In this episode, Andrew Erickson joins us to discuss China’s recent efforts to modernize its navy and expand its naval fleet. He assesses China’s current naval capabilities relative to other countries and examines the future prospects of China’s naval modernization. He also touches on China’s commercial and military shipbuilding activities in addition to the evolution of China’s aircraft carrier program and its future trajectory.
China’s military budget provides insight into its expanding military capabilities. In terms of gauging relative military strength, defense budgets can be compared between countries and over a set period of time to assess overall trends.
Decades of economic growth coupled with its ongoing military modernization have enabled China to emerge as a major player in the global arms trade. Between 2008 and 2017, China exported some $14.4 billion worth of conventional weapons across the globe, making it the 5th largest arms supplier in the world.
The entry of China’s first aircraft carrier, the Liaoning, attracts considerable attention from both the press and military observers around the world. It represents China’s global power for some, and a significant step towards a more assertive Chinese navy for others.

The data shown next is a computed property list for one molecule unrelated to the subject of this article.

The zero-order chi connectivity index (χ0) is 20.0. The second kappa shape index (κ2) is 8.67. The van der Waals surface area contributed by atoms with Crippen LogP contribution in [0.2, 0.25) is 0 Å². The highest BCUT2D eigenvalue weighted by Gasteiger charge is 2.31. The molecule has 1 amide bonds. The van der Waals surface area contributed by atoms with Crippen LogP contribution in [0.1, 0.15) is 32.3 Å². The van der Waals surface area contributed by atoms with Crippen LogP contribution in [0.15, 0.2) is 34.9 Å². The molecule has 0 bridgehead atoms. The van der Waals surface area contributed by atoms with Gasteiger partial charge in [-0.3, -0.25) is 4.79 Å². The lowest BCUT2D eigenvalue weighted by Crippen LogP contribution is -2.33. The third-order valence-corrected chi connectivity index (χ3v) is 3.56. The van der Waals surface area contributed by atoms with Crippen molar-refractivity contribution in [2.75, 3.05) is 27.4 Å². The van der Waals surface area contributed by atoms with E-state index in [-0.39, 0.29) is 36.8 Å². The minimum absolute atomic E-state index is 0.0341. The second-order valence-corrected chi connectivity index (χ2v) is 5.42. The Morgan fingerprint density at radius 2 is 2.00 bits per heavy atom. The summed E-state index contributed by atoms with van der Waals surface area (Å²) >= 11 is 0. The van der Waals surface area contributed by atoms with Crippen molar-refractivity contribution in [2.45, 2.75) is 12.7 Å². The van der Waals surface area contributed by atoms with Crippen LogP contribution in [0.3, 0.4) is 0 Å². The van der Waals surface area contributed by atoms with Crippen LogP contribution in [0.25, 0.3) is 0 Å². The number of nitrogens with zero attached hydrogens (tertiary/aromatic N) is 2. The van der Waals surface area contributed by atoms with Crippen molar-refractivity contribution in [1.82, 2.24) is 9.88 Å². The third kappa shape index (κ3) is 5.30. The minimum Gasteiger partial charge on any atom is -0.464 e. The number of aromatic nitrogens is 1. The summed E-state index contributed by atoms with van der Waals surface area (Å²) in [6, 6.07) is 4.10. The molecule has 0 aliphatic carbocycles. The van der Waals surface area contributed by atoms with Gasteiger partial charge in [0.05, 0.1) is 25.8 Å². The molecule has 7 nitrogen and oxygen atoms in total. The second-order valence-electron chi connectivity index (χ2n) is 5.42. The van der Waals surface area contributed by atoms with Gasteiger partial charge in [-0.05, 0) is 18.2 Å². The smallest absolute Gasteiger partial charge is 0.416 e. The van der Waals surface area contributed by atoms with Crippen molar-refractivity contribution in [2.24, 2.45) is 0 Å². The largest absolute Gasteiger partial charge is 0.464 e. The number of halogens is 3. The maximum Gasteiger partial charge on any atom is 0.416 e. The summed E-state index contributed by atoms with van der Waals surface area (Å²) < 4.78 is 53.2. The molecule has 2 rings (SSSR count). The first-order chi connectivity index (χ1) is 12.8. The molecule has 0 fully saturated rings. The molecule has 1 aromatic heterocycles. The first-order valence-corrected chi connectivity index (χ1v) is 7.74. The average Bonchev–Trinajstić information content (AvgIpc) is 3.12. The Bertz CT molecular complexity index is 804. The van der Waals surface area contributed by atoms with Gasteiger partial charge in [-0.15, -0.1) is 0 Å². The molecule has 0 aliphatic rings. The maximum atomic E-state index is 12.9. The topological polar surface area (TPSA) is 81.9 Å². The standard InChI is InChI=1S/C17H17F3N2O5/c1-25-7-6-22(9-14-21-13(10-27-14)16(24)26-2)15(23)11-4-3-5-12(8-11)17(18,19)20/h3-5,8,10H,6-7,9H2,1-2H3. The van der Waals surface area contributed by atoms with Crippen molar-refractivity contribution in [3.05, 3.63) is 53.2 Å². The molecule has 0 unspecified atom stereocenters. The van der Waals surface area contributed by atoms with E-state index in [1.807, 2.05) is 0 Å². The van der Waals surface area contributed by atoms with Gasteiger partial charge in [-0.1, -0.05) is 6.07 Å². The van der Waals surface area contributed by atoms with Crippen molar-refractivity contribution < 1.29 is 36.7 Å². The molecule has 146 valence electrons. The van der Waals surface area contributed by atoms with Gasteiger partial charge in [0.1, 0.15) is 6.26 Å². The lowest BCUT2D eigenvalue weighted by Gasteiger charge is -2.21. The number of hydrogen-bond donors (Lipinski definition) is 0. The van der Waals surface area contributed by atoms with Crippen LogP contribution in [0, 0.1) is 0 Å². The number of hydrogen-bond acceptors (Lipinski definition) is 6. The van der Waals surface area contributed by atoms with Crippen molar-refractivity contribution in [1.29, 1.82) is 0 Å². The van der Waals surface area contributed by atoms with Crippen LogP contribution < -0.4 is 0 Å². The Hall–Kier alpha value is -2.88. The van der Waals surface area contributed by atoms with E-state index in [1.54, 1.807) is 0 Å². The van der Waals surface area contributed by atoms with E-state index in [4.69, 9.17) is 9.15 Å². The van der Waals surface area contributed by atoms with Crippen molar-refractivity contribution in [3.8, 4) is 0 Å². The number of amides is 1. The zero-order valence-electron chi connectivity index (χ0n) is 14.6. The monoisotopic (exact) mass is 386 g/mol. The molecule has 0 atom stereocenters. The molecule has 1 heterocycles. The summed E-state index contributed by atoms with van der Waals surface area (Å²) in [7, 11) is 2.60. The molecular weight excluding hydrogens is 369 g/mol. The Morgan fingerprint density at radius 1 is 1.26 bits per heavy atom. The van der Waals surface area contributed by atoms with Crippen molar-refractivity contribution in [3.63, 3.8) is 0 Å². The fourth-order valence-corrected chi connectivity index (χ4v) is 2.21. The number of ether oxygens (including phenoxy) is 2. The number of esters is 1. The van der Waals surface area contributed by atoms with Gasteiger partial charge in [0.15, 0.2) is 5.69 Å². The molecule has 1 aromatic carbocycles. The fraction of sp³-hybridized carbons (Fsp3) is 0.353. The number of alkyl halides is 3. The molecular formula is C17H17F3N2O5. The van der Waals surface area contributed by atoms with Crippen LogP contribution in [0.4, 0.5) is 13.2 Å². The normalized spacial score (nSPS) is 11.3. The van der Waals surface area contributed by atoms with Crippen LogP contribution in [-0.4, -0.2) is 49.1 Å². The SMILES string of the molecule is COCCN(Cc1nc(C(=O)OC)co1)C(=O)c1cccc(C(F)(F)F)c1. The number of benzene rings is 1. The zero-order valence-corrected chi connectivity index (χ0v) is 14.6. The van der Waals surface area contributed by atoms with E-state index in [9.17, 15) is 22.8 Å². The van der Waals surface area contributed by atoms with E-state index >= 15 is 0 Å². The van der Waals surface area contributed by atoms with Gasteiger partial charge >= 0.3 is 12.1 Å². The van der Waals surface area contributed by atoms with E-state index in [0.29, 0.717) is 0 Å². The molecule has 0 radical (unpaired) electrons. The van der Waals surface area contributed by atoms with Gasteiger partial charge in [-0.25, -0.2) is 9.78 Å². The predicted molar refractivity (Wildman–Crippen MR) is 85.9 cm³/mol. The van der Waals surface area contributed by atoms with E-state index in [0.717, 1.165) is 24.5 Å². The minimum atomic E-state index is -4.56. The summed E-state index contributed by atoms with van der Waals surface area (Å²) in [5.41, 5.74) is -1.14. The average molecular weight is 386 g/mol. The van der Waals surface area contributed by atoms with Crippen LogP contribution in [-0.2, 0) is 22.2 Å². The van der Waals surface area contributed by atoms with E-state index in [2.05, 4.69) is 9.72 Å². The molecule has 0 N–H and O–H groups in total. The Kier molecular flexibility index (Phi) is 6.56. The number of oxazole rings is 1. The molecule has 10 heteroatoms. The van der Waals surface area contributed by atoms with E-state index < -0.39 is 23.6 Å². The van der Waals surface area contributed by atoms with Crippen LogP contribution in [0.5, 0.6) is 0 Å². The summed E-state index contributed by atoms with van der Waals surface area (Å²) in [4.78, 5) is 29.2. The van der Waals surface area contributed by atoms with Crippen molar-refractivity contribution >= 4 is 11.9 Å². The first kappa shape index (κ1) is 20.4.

5 years after commissioning the Liaoning, China launched its second aircraft carrier – the Type 001A – on April 26, 2017. This ship features some notable enhancements over the Liaoning, and represents an important step in China’s developing aircraft carrier program.
A superpower is distinguished by its power projection abilities. Spurred by economic growth and expanding regional security interests, China has embarked on a large-scale modernization of its military, but it remains unclear if China is yet a global superpower.
China has been steadily developing ballistic missile submarines (SSBN) to complement its nuclear deterrence strategy and safeguard its national security. Despite considerable progress, China still faces a number of hurdles in fielding a credible SSBN force.